Read the full article by Kelly House (Bridge Michigan)
“The Michigan Department of Natural Resources should reject the Michigan Army National Guard’s proposed Camp Grayling expansion until and unless the military branch gets more serious about addressing PFAS contamination at the base.
That’s the conclusion of a strongly-worded letter sent to Guard officials in late December by a district supervisor for the Michigan Department of Environment, Great Lakes and Energy’s Remediation and Redevelopment Division in Gaylord.
It comes as the Guard seeks to double its footprint at Camp Grayling by leasing 162,000 acres of nearby state land. Guard officials say they need the extra space to train for modern cyber, electronic and space warfare. The DNR is reviewing the proposal.
In a Dec. 22 letter to Bonnie Packer, the acting PFAS program manager for the Army National Guard’s Cleanup and Restoration Branch, and a host of other military and state contacts, EGLE supervisor Randall Rothe wrote that DNR officials should reject the expansion of Camp Grayling based on the Guard’s ‘inability to take timely action to investigate, mitigate, and remediate significant areas of contamination at Camp Grayling.’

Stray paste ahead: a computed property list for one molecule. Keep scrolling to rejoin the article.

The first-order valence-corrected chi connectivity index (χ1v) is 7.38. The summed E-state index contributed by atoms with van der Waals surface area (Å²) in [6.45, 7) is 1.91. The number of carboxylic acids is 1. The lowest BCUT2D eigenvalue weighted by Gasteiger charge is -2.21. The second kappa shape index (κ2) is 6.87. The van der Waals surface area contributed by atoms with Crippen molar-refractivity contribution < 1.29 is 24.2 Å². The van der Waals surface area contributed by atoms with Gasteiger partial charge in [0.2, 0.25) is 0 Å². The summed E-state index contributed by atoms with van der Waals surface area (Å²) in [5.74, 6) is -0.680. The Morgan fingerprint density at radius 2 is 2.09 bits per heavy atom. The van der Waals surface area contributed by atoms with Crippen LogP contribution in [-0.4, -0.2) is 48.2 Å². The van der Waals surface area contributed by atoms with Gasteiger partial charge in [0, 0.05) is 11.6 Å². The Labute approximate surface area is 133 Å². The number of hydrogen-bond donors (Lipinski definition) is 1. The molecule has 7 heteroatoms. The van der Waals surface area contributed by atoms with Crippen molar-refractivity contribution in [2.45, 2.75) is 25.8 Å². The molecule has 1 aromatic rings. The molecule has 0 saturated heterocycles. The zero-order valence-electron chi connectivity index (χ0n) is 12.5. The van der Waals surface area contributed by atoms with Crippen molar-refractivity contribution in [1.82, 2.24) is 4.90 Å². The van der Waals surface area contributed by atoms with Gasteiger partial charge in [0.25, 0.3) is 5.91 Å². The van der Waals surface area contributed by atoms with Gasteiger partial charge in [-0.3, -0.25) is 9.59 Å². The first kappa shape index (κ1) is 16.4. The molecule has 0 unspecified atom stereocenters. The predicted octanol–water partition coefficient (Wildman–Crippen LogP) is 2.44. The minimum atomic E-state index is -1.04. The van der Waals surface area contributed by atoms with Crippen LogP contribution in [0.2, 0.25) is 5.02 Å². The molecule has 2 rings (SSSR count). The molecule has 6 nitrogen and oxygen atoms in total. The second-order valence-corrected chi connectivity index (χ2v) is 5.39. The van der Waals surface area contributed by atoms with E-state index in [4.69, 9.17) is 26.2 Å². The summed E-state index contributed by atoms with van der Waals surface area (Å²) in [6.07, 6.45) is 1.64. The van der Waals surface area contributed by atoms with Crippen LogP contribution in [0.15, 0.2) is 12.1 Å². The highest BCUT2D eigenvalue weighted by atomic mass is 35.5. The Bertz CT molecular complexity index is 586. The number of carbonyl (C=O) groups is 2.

The letter outlines a litany of shortcomings in the Guard’s PFAS response over the past five years, from minimizing ‘known impacts’ to foot-dragging on investigating and cleaning up contaminated drinking and wastewater and refusing to extend public drinking water to areas with contaminated wells. The military’s refusal to better study PFAS impacts near the base has forced the state to step in with its own investigations at ‘an enormous expense to the state of Michigan,’ Rothe wrote.
The letter came a day after Rothe notified the Guard in a separate letter that reports it had submitted pertaining to its PFAS inspections at Camp Grayling were insufficient.
‘Staff has spent an inordinate amount of time reviewing, researching and responding to the inadequacies of work performed/proposed,’ Rothe wrote, ‘most of which should have been included in the original submittals (by the military).’
Guard officials have touted the proposed expansion as a necessary change that would better prepare troops for modern combat while bringing new commerce to the Grayling area. They have vowed to limit training in the expansion zone to only low-impact activities, while maintaining a 1,500 foot buffer around waterways.
But many area environmentalists, outdoor enthusiasts, residents and local officials oppose the proposal, citing fears of environmental impacts, diminished property values and lower quality of life for nearby residents.
Expansion opponents have repeatedly cited concerns about the Guard’s track record on PFAS, arguing that a military branch responsible for widespread contamination of Michigan’s beloved Up North land and water shouldn’t be trusted with access to more land.” …